Fraud Detection in Banking: Q2 2024 Guide

Learn about the most common types of digital banking fraud in the current threat landscape, effective banking fraud detection techniques, tools, and technologies, best practices and future trends, including AI for fraud detection.

As high-profile guardians of wealth, banks are among the most obvious targets for fraudsters seeking financial gain.

That's why the banking industry faces the toughest fraud detection and prevention challenges imaginable.

How many fraud attacks does a typical bank face each month?

The banking sector is charged with fighting fraud at enormous scale. According to a recent study¹, banks earning at least $10 million in annual revenue face an average of 2,000 attempted fraud attacks per month. Larger, high-profile banks can face tens of thousands of fraud attacks per month.

At this scale, a 100% manual (e.g. carried out by human analysts) fraud detection and prevention strategy isn't sustainable.

Banks have no choice but to adopt automated solutions for fraud detection and prevention.

What are the negative impacts of fraud in the banking sector?

Financial losses for the bank and its customers. The most direct consequence of successful fraud is financial loss (up to 5% of revenue, according to a 2022 study²). While undetected fraud can result in financial losses for customers, fraud that is detected is typically compensated by the bank in order to maintain trust, leading to direct financial losses.

Damage to customer trust and the bank's reputation. Banks that fail to develop an effective fraud detection and prevention strategy can suffer damage to their public reputation and customer trust, negatively impacting the business's overall standing in the market.

Concern over regulatory compliance. Banks are legally obligated to implement robust fraud detection measures to comply with financial regulations and data protection laws.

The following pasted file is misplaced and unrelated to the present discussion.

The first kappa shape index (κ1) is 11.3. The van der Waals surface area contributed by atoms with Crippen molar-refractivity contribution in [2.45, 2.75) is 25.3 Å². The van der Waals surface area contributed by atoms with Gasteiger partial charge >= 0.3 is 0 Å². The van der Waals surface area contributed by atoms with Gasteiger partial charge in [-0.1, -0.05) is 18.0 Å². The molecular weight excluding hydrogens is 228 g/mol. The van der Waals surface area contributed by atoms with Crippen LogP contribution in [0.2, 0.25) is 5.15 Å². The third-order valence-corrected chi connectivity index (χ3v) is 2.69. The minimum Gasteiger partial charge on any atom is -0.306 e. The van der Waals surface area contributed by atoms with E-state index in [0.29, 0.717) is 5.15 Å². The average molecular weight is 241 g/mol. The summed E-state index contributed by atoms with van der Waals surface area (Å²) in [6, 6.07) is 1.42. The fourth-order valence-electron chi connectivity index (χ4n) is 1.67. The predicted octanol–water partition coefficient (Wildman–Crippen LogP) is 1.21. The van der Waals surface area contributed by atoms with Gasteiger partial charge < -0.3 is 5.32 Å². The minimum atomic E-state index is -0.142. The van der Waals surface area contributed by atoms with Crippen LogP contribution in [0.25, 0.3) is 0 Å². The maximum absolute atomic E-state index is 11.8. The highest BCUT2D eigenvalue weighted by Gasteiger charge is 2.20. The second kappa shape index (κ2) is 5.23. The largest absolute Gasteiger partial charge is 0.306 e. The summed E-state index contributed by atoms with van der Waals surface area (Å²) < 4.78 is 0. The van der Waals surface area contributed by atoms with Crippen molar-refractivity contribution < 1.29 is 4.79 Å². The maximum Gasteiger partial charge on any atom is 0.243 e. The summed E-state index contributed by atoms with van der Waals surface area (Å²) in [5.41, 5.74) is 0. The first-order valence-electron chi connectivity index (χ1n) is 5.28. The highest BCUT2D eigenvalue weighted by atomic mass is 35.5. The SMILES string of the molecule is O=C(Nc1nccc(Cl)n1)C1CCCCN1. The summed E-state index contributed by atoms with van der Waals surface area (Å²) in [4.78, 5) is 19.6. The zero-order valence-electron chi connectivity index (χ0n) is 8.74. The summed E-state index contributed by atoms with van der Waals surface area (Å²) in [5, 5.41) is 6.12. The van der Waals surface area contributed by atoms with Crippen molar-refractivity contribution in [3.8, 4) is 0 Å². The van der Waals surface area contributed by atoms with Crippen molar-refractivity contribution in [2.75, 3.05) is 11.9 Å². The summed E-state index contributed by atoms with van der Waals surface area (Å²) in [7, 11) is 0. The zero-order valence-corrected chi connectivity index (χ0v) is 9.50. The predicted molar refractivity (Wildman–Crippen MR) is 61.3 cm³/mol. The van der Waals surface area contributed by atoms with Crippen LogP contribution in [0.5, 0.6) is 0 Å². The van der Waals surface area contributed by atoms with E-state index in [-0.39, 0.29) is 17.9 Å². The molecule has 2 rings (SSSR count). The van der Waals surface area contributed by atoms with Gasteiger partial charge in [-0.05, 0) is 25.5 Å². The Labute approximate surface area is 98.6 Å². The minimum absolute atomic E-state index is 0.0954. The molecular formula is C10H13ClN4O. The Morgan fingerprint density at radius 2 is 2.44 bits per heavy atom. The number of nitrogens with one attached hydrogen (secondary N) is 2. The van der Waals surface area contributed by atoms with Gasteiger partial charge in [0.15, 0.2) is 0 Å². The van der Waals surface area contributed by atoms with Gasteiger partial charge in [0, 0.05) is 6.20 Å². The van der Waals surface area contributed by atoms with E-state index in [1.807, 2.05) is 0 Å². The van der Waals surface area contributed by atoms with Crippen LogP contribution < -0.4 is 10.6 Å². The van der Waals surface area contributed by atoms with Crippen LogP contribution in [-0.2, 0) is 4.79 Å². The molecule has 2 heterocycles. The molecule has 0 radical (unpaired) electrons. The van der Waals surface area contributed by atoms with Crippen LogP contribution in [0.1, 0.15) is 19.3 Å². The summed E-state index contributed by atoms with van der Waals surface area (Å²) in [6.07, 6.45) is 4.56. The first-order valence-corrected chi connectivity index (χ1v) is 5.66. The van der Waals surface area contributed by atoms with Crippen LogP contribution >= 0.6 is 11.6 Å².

Photo by Ales Nesetril on Unsplash.

What are the latest fraud trends in banking in 2023?

While the volume of fraud attacks is a serious problem for banks, another challenge is the variable nature of attacks.

Here are the fastest growing types of fraud affecting banks this year:

  1. Fraud/Crime as a Service (FaaS/CaaS). Cybercrime is becoming more commercialised every year, with fraud automation and phishing kits available for purchase for a monthly fee³. These kits are designed to be easy to use even when the fraudster has limited technical skills. The result is that it's easier than ever before for unsophisticated actors to commit fraud at scale.
  2. Credential Stuffing. In line with the rise in automated fraud tools, fraudsters are increasingly leveraging software or bots to test stolen or leaked credentials at scale.
  3. SMS phishing/smishing/robotexts. The frequency of SMS phishing attacks targeting bank customers is exploding⁴. As email clients become more sophisticated at detecting and stopping phishing attacks, fraudsters are turning to a channel with far fewer spam controls: SMS. SMS messages are also many times more likely to be opened than email⁵, making SMS an increasingly attractive channel for scammers.

How does fraud detection in banking typically work?

Despite the ever-evolving tools, tactics and techniques of fraudsters, almost all digital banking fraud (including mobile banking fraud) has something in common: it involves payments or withdrawals from the victim's account that differ from the victim's typical pattern of behaviour.

Some of these differences are so subtle that they can be difficult for a human analyst to detect.

This is why automated real-time fraud detection tools, such as Antifraud, are essential for fraud detection in banking.

Automated banking fraud analytics tools monitor dozens of behaviour (behavioural biometrics) and device (device fingerprinting) signals in real-time, then ship them to connected tools, such as Splunk, for analysis.

The predictable nature of fraud is the foundation of the fraud detection field.

It means that regardless of the evolving tactics of fraudsters, fraud detection techniques that detect anomalies in the typical behaviour or device signals associated with an account will continue to remain effective.